[OPE-L:6353] Re: Re: Re: Re: Re: Re: recent science and society and Fred M's interpretation (fwd)

From: Rakesh Bhandari (rakeshb@stanford.edu)
Date: Thu Jan 17 2002 - 17:09:18 EST

re Patrick's 6352

>I have a yes and a no on whether the law of value may is necessary 
>for drawing the distinction between labor and labor-power. No, in 
>the sense that one can always say that capitalists pay for X units 
>of output from workers (based on x units/day * number of days paid 
>for by capital) but shirking workers may only provide aX units of 
>output, where 0 < = a < 1. But, this is not Marx's distinction. 
>Marx's distinction is that capital gets exactly what it paid for in 
>terms of control of laborer's work time. And, this transactions 
>takes place within a competitive economy (but not the neoclassical 
>world of perfect competition). The commodity produced by workers 
>also sells at a price where capital only earns the normal or average 
>rate of return. By working in value theoretic terms Marx is able to 
>offer a theory of profit that applies when commodities sell at their 
>Outside of Marxian economics, I am unaware of any school of thought 
>that has a logically consistent theory of profit when commodities 
>are sold at their value (when they are sold under competitive 

1. Andrew Brown has importantly argued that Marx's chapter 5 argument 
does not depend on price value equivalence as Gil says it is.

2. I also don't think it matters for Marx's argument in ch 5 whether 
labor power sells in terms of the values or the prices of production 
of the wage goods needed to reproduce it as labor will add value in 
excess of either. Price value equivalence is not the pivot of the 

3. I  agree that Gil is  is quite right that it is possible for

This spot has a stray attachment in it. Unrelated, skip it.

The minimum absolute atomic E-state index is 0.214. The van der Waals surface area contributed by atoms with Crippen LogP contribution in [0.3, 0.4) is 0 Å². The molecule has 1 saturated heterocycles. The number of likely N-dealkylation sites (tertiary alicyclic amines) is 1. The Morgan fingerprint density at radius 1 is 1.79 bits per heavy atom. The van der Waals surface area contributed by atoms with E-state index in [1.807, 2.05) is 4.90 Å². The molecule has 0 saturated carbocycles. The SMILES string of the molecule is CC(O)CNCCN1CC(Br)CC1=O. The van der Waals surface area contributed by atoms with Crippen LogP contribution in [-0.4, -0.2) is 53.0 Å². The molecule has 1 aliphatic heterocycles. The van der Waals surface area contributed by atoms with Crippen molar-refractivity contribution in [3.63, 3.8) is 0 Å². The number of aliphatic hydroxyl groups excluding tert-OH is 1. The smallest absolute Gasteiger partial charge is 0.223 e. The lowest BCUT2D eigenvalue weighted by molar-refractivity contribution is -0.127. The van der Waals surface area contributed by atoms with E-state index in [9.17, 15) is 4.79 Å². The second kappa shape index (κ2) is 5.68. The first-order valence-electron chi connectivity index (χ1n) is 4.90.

surplus value to be made out of exchange by merchants in terms of 
their own circuit without an actual increase of value in circulation 
in the system as a whole. Marx himself underlines this but tells his 
reader  to defer with him the analysis of merchant capital, for 
merchant capital will be revealed to now derive from the industrial 
circuit of capital that he is about to unfold. Historically originary 
forms of capital are now revealed to be analytically and practically 
derivative of the newest form of capital.

4. Gil argues that if the latter is what Marx wanted to explain--an 
increase of the value in circulation--and if value is defined as 
labor time, it follows tautologically that circulation alone cannot 
increase the value in circulation.
Then Gil says that Marx's ch 5 argument is a big tautology.

5. And I say at one level yes indeed, but it allows Marx to sharpen 
the distinction between use value and value. That is, through 
circulation the use value of commodities can be increased to their 
owners without circulation itself having increased the value in 

6. The question then becomes how does circulation become a moment in 
the production of new value. It must be possible to purchase a 
commodity whose use value is labor itself.

7. But this means that capital cannot buy labor itself. What then 
does capital buy?

         It buys labor power, not labor.

    Marx thus discovers the distinction between labor and labor power.

8. That commodities thus have a use value and a value is thus indeed, 
as Steve K, claims Marx's fundamental discovery in the sense that it 
is explanatorily prior to discovering the distinction between labor 
power and labor.

9. Steve K then makes the fantastic argument that the consumption of 
any commodity can increase the value in circulation. But the 
consumption of dead labor cannot add live labor, and the consumption 
of wage goods extinguishes their value. So only live labor can add 
new value. And the use value of only one commodity is live labor: 
labor power.

In my opinion, there is no reason to be consumed by Gil's and Steve's 

>Marx's theory of profit is inseparably linked to his value analysis. 
>Moreover, the fact that no other school of thought has a similarly 
>powerful theory of profit might reasonably lead us to suspect that a 
>labor value theoretic analysis is the only way to develop a theory 
>of profit. In any case, no one else has done it w/o the law of value.

I would add here that Marx of course has a theory of the determinants 
of surplus value in terms of wholly original value theoretic 
variables: vcc, s/v, turnover.


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